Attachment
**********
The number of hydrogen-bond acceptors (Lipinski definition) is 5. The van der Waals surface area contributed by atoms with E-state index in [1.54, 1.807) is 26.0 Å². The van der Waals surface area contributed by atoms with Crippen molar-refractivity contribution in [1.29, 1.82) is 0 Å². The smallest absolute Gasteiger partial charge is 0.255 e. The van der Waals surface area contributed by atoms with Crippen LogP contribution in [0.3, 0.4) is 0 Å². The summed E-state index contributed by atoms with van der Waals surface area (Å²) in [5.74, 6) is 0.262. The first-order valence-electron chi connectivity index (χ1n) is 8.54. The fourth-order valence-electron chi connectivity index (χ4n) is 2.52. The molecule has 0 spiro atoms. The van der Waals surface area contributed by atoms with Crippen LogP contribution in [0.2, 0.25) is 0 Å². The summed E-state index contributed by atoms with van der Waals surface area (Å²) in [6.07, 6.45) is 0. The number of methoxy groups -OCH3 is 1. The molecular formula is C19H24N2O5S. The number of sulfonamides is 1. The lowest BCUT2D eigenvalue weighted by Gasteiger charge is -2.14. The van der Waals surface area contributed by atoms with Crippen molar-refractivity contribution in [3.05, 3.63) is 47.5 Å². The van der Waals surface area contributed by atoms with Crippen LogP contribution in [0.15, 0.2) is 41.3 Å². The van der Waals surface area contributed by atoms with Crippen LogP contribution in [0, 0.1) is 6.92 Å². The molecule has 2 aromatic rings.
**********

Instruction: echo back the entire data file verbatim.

The number of hydrogen-bond acceptors (Lipinski definition) is 5. The van der Waals surface area contributed by atoms with E-state index in [1.54, 1.807) is 26.0 Å². The van der Waals surface area contributed by atoms with Crippen molar-refractivity contribution in [1.29, 1.82) is 0 Å². The smallest absolute Gasteiger partial charge is 0.255 e. The van der Waals surface area contributed by atoms with Crippen LogP contribution in [0.3, 0.4) is 0 Å². The summed E-state index contributed by atoms with van der Waals surface area (Å²) in [5.74, 6) is 0.262. The first-order valence-electron chi connectivity index (χ1n) is 8.54. The fourth-order valence-electron chi connectivity index (χ4n) is 2.52. The molecule has 0 spiro atoms. The van der Waals surface area contributed by atoms with Crippen LogP contribution in [0.2, 0.25) is 0 Å². The summed E-state index contributed by atoms with van der Waals surface area (Å²) in [6.07, 6.45) is 0. The number of methoxy groups -OCH3 is 1. The molecular formula is C19H24N2O5S. The number of sulfonamides is 1. The lowest BCUT2D eigenvalue weighted by Gasteiger charge is -2.14. The van der Waals surface area contributed by atoms with Crippen molar-refractivity contribution in [3.05, 3.63) is 47.5 Å². The van der Waals surface area contributed by atoms with Crippen LogP contribution in [0.15, 0.2) is 41.3 Å². The van der Waals surface area contributed by atoms with Crippen LogP contribution in [0, 0.1) is 6.92 Å². The molecule has 2 aromatic rings.